Ko­vacs is a no­to­ri­ous slum land­lord, wom­an­iser and wearer of ex­pen­sive suits. Vivien tracks

him down and of­fers to ghost- write his life story, which turns out to be som­bre and tor­tu­ous. Taken pris­oner by the Nazis dur­ing World War II, Ko­vacs, along with many oth­ers, was driven, beaten and starved, un­til his clothes melted into his body, their rem­nants just a mem­brane of hu­man pride. Ko­vacs, then, we find, is pos­si­bly not a taste­less hood­lum but a hard- headed sur­vivor.

Ap­parel is a mat­ter of spirit, of af­fir­ma­tion, of guts, of cel­e­brat­ing the life you have been given or have won. Life it­self, in­deed, is a sort of gar­ment, a hap­haz­ard mat­ter of su­tured mem­o­ries and emo­tions. As Ko­vacs’s self­ac­count­ing in­fers, it should not be cob­bled to­gether, it should be el­e­gantly re­ar­ranged, with ar­ro­gance and de­ter­mi­na­tion.

Grant ex­pands her med­i­ta­tion on style to en­com­pass Ko­vacs’s lover Eu­nice, a black wo­man whose ex­pe­ri­ence of racism has led her to a pitch of per­fect groom­ing ( a touch con­trived), to Na­tional Front hor­rors and to Claude, a feral punk from the Isle of Shep­pey who makes the sim­ple­minded, fa­tal mis­take of think­ing the swastika is trendy.

Is there an undis­guised per­sonal bias in Grant’s tale? She is the child of Rus­sian and Pol­ish Jewish im­mi­grants, so so­cial iso­la­tion and malaise may be familiar. She stud­ied English at York; more dig­ging about in Grant’s bi­og­ra­phy would un­doubt­edly raise fur­ther par­al­lels. Yet it is more mean­ing­ful to see Grant as a writer who works hard to place private lives in the con­text of big­ger cul­tural mo­ments.

Her at­tempt to put a high- toned philo­soph­i­cal spin on self- adornment that does not merely rain con­tempt on those ob­sessed with its par­tic­u­lars has a vin­tage lit­er­ary her­itage. It harks back to that scene in Shake­speare’s King Lear , where the en­raged old man fights his daugh­ter for the trap­pings of roy­alty, O, rea­son not the need: our basest beg­gars Are in the poor­est thing su­per­flu­ous: Al­low not na­ture more than na­ture needs, Man’s life is cheap as beast’s: thou art a lady; If only to go warm were gor­geous, Why, na­ture needs not what though gor­geous wear’st, Which scarcely keeps thee warm.

If it’s worth do­ing, it’s worth do­ing stylishly. As­sert your­self. Get thee to a David Jones, strut your stuff. Be­yond all this scant­ily clad polemic in­tent, how­ever, what I most en­joyed about this book was its vivid ur­ban trawl, how Vivien tem­po­rar­ily dwells in Lon­don’s seedy shad­ow­lands, the cru­cible of Na­tional Front stu­pid­ity and punk at­ti­tude.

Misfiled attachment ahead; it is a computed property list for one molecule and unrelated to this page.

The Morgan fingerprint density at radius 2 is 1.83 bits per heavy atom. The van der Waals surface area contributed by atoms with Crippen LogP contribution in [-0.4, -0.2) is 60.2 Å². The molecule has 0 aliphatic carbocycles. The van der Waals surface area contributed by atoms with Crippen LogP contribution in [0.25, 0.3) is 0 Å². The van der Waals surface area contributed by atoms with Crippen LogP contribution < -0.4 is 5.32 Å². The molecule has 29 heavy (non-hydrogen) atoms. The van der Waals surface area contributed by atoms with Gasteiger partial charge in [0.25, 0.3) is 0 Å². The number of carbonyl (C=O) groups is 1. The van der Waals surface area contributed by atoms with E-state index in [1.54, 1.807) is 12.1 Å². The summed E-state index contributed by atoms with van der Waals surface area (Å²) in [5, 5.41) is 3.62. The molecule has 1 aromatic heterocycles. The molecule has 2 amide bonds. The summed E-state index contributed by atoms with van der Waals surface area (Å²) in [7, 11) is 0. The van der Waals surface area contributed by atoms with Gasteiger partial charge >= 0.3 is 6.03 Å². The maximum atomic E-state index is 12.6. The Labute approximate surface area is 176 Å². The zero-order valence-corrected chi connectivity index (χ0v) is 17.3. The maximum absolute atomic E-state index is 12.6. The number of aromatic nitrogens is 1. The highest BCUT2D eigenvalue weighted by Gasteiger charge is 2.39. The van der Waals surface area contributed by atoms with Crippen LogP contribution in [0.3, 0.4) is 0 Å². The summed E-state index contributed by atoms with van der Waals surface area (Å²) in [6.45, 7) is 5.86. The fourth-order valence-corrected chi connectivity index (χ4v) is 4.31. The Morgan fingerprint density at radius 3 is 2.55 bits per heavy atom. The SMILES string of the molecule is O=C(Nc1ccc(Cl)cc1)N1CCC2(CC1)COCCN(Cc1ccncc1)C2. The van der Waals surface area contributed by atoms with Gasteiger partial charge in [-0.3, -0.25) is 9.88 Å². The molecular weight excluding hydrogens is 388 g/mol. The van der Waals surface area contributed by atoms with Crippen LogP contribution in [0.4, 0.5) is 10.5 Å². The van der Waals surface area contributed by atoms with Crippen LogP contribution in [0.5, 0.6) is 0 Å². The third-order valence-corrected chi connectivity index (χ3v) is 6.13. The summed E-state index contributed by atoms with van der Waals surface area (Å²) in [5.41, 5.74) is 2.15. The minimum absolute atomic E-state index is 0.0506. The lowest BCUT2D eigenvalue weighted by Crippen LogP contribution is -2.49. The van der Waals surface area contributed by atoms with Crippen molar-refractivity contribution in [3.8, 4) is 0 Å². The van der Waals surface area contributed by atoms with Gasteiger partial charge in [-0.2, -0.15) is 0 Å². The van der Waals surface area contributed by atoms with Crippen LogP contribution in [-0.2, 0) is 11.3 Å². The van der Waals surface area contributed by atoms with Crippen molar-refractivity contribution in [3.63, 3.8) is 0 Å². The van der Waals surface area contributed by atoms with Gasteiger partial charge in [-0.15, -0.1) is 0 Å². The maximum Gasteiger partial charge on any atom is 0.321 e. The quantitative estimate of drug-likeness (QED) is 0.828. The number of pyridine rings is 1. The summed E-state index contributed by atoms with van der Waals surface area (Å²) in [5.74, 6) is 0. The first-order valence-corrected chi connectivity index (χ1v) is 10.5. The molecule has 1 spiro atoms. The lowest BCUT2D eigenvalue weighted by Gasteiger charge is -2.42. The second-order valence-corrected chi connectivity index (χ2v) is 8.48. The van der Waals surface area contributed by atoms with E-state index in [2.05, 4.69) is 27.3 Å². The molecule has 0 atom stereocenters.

Vivien’s search for her self is con­ducted through a city of ‘‘ chip pa­pers, as­phalt bus shel­ters, old age, queues for ev­ery­thing’’. Her punk lover, Claude, is a per­versely se­duc­tive, skit­tish, es­tu­ar­ine crea­ture. He is all pose and dan­ger­ous in­tel­lec­tual vacu­ity; ‘‘ the marshy damp­ness of the Isle of Shep­pey ran through his veins, and the sharp- eyed in­stincts of his tin­ker fore­bears’’.

Claude works on the soot- black­ened Tube that worms un­der Lon­don. There are haunt­ing pas­sages where Vivien plumbs the depths with Claude; there is an oddly quiet, ghoul­ish, pillpop­ping party cruise on the Thames at night, and a fierce cou­pling in the small hours at the end of the metropoli­tan line.

Claude and Un­cle San­dor pos­sess a men­ac­ing vi­tal­ity; they are hard to for­get. Vivien’s par­ents, on the other hand, ex­hibit a stoic, cring­ing sta­sis that is equally mem­o­rable.

Grant is a tal­ented sto­ry­teller who has some­thing se­ri­ous to say, and that’s a pretty exclusive com­mod­ity in a year when the hand­bag will hit $ 100,000. Stella Clarke is a Melbourne lit­er­ary critic, has a PhD from War­wick Univer­sity and has taught ex­ten­sively in Bri­tain and Aus­tralia.

Il­lus­tra­tion: Igor Sak­tor